Imaginary menu pairings are the least of The Sound of Music’s deviations from history.

The Trapp Family Singers were a real band for almost 30 years and, within months of their arrival in America, became Columbia’s biggest choral draw. But there were 10 von Trapp children, not seven. The family escaped the Nazis by unexcitingly taking the train to Italy. Had they taken the mountainous route suggested by the movie, they would have ended up in or around Adolf Hitler’s eyrie. 

Cameos

The real Maria Augusta Kutschera, who cameos in the 1965 film, left the convent to tutor one child, and was not in love with Captain von Trapp when she married him. “I really and truly was not in love,” Maria wrote in her 1948 memoir. “I liked him but I didn’t love him. However, I loved the children, and so in a way I really married the children.”

Maria was not the “flibbertigibbet” or “will-‘o-the-wisp” depicted in (How Do You Solve a Problem Like) Maria; she was, rather, the sterner of the two von Trapp parents.

 She did not teach the children how to sing. They were actually coached in four-part harmonies by Father Franz Wasner, a young priest who came to the von Trapp villa in 1935. The family group was later championed by Lotte Lehmann, the soprano muse of composer Richard Strauss.

The eldest von Trapp child was not “sixteen going on seventeen”. He was a New England doctor called Rupert who was 54-years-old when the film was released. And he certainly never dated a Nazi.

There were two von Trapp films before The Sound of Music. The Trapp Family (1956) and The Trapp Family in America (1958) were such sizeable box office hits in West Germany that Hollywood came circling. Paramount Pictures purchased the United States film rights, intending to produce an English-language version with Audrey Hepburn as Maria.

When that didn’t come to pass, Paramount dropped the option. The project’s director, Vincent J. Donehue, suggested that the material might make a stage-musical and vehicle for Broadway star Mary Martin.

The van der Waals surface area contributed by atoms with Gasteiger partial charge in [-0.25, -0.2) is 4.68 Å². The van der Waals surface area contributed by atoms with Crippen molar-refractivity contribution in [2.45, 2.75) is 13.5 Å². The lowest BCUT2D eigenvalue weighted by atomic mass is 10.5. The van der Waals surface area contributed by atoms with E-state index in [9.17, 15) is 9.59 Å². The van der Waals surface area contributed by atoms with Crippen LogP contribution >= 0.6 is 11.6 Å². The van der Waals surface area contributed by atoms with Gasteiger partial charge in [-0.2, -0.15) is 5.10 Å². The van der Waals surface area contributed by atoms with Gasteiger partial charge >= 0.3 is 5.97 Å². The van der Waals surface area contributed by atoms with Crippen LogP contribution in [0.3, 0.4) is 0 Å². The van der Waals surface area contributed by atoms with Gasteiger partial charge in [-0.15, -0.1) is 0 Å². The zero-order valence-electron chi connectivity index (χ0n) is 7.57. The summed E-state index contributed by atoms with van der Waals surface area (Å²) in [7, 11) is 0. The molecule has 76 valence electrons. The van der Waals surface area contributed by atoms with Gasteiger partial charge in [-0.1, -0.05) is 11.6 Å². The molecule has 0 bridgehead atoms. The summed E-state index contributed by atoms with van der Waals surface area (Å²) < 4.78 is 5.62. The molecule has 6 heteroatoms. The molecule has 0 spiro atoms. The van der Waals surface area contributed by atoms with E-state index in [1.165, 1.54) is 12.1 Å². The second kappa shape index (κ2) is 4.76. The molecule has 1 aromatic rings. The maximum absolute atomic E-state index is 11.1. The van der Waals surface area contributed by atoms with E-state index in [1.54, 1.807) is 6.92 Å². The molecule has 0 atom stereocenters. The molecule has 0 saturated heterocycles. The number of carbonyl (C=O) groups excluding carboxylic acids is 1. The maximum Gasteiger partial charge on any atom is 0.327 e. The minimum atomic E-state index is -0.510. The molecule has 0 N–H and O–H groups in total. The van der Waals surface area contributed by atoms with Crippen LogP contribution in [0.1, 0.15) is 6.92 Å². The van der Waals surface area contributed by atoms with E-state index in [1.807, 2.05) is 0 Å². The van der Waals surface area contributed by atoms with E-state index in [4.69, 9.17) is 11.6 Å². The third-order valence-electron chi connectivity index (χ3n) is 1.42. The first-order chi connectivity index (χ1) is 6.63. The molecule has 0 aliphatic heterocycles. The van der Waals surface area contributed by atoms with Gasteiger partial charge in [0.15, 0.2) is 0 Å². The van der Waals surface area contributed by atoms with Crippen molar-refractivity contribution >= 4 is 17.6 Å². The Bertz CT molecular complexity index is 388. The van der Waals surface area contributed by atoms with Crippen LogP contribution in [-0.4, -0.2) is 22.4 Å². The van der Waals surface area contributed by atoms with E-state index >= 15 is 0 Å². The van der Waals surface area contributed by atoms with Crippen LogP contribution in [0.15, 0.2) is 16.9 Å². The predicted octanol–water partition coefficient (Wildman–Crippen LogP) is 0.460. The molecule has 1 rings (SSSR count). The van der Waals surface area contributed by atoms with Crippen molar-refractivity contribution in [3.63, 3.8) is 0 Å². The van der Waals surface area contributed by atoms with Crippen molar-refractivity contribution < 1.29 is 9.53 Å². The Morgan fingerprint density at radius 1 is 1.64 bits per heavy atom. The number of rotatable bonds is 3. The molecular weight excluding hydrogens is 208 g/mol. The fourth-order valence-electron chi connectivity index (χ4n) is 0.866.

Various tweaks later, the resulting Rogers and Hammerstein musical ran for 1,443 performances in New York.

Maria was not the “flibbertigibbet” or “will-‘o-the-wisp” depicted in (How Do You Solve a Problem Like) Maria; she was, rather, the sterner of the two von Trapp parents.
Maria was not the “flibbertigibbet” or “will-‘o-the-wisp” depicted in (How Do You Solve a Problem Like) Maria; she was, rather, the sterner of the two von Trapp parents.

In December 1962, 20th Century Fox president Richard D. Zanuck hired Ernest Lehman to write the screenplay for the film adaptation of the hit show. Lehman originally approached director William Wyler before reuniting with the film-maker Robert Wise. He and Wise had previously collaborated on the Oscar-winning West Side Story in 1961.

Wise wasn’t keen at first. He felt the material was too saccharine.

He wasn’t alone. Christopher Plummer, who played Captain von Trapp, hated the film so much that he called it The Sound of Mucus or S&M. “Because it was so awful and sentimental and gooey,” he said. “You had to work terribly hard to try and infuse some minuscule bit of humour into it.” Throughout production, he drowned his sorrows in Salzburg’s many taverns, developing a fondness for schnapps and pastries, which caused him to gain so much weight that his costumes had to be let out.

‘Arrogant’

On the commentary of the 35th anniversary edition of the DVD, Plummer admitted that he was dead drunk during the music festival sequence. “I was a pampered, arrogant, young bastard spoiled by too many great theatre roles,” he said.

Speaking to The Irish Times at the film’s 50th anniversary screening in 2015, Julie Andrews said of her reluctant co-star: “He started out of love and fell in love. He very quickly realised that it was so well crafted and so well done. In fact, he’s been wonderful about it for many years.”